New Year's Feast for Eight
New Year's Eve Menu
1. Vegetables With Arugula Broth
2. Grilled Pork Chops With Garlic Mashed Potatoes
3. Champagne Shooters
4. Shrimp Martinis With Napa Cabbage Slaw
One of the most stressful aspects of hosting a sit-down dinner party is getting dishes on the table at just the right time. All too often we end up serving hot food cold, letting cold food warm to room temperature, or burning an ill-attended loaf of garlic bread. Sound familiar? Well, we've got just the menu to stifle your party stress.
Chef Vagn Nielsen of Proof of the Pudding, one of Atlanta's premier caterers, shares a simple yet elegant dinner for eight. Thanks to creativity and preparedness, dinner parties at the Nielsens go off without a hitch. "You can't cook dinner for 5,000, like we do in the catering business, without making most of the food ahead of time," Vagn says. We asked him and his wife, Lotte (also with Proof), to share some of their valuable tips and ideas for low-stress dinner soirees.
It may be hard to imagine your guests enjoying Shrimp Martinis With Napa Cabbage Slaw and a glass of wine in your clean kitchen right at the planned dinnertime, but here are the menu and the tools to get you there.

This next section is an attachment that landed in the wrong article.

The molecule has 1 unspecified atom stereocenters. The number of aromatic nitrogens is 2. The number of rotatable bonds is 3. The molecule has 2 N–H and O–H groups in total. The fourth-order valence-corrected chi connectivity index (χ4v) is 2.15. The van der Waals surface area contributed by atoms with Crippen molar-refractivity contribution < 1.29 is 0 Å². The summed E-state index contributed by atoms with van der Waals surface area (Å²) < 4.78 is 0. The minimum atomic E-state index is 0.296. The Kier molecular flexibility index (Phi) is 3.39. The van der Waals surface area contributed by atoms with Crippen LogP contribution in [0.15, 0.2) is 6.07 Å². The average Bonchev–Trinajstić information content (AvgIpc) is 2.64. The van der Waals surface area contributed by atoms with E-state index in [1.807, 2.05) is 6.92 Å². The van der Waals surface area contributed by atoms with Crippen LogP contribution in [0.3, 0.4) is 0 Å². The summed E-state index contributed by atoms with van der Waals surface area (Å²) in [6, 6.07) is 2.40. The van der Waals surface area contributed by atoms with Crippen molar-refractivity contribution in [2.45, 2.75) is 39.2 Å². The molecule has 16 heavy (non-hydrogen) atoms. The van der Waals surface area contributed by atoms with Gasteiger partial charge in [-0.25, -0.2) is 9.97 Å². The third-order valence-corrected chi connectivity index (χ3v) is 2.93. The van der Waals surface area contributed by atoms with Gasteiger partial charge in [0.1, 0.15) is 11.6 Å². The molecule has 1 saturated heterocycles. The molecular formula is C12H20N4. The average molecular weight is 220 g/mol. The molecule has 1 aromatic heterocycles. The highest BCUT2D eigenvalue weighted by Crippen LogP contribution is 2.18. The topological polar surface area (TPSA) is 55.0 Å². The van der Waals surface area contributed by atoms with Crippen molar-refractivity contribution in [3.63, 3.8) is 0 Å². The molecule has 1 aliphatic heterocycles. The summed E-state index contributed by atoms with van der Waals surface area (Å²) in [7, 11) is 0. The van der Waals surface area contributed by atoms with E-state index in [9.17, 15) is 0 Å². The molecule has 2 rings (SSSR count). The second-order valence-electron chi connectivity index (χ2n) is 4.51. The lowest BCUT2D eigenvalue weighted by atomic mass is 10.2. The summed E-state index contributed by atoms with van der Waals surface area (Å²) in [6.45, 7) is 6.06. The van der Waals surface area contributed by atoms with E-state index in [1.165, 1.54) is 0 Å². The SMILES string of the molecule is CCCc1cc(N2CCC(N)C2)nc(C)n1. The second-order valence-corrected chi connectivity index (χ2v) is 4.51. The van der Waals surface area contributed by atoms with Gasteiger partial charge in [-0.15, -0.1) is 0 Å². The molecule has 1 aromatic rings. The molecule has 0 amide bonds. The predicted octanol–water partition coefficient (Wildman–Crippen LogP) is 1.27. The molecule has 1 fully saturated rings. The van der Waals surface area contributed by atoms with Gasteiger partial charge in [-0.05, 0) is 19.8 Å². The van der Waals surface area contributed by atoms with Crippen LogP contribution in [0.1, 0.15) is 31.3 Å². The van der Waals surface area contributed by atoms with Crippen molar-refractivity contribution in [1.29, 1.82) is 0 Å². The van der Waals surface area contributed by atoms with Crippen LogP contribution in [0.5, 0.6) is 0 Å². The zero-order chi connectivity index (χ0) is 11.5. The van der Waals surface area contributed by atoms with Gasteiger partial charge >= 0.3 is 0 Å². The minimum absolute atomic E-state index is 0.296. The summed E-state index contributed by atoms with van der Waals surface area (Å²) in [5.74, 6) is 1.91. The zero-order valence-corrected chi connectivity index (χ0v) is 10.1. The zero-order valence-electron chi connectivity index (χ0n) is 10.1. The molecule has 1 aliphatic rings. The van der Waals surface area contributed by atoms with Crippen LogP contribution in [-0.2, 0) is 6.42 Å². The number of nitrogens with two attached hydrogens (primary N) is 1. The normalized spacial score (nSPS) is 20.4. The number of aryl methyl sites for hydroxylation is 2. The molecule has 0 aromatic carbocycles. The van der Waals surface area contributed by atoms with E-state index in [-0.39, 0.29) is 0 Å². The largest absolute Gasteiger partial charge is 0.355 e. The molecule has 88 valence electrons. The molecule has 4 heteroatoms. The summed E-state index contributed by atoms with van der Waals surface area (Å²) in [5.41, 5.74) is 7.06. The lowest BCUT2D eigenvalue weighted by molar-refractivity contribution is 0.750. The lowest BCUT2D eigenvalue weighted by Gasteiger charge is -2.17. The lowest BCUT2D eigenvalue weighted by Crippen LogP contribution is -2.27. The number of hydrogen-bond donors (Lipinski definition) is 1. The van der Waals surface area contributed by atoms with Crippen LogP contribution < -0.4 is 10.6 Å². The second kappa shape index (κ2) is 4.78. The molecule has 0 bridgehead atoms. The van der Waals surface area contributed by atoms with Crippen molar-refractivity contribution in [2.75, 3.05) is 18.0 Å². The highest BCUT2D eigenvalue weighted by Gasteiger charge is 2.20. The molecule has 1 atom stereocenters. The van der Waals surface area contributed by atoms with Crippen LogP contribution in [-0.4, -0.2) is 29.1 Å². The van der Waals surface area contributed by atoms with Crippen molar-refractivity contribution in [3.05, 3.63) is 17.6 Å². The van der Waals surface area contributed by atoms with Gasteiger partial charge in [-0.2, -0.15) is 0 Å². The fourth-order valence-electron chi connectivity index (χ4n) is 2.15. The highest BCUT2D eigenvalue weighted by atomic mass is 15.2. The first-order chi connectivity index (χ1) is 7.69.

1 day ahead:
- Shred and cut vegetables for Napa Cabbage Slaw (store red bell pepper strips separately). Toast sesame seeds.
- Cut up vegetables for Vegetables With Arugula Broth. Store carrots and turnips in one zip-top plastic bag, broccoli and asparagus in another.
- Prepare olive oil mixture for Grilled Pork Chops. Rub over chops; cover, and chill.
Morning of party:
- Cook and mash potatoes (do not add remaining ingredients). Cover, and chill.
- Cook carrots, turnips, broccoli, and asparagus. Cover, and chill.
- Scoop sorbet for Champagne Shooters into serving glasses.
2 hours before dinner:
1 hour before dinner:
- Grill pork or veal chops, undercooking slightly. Cover, and set aside.
- Assemble Garlic Mashed Potatoes; cover, and let stand.
20 minutes before dinner:
"New Year's Feast for Eight" is from the November 2002 issue of Southern Living.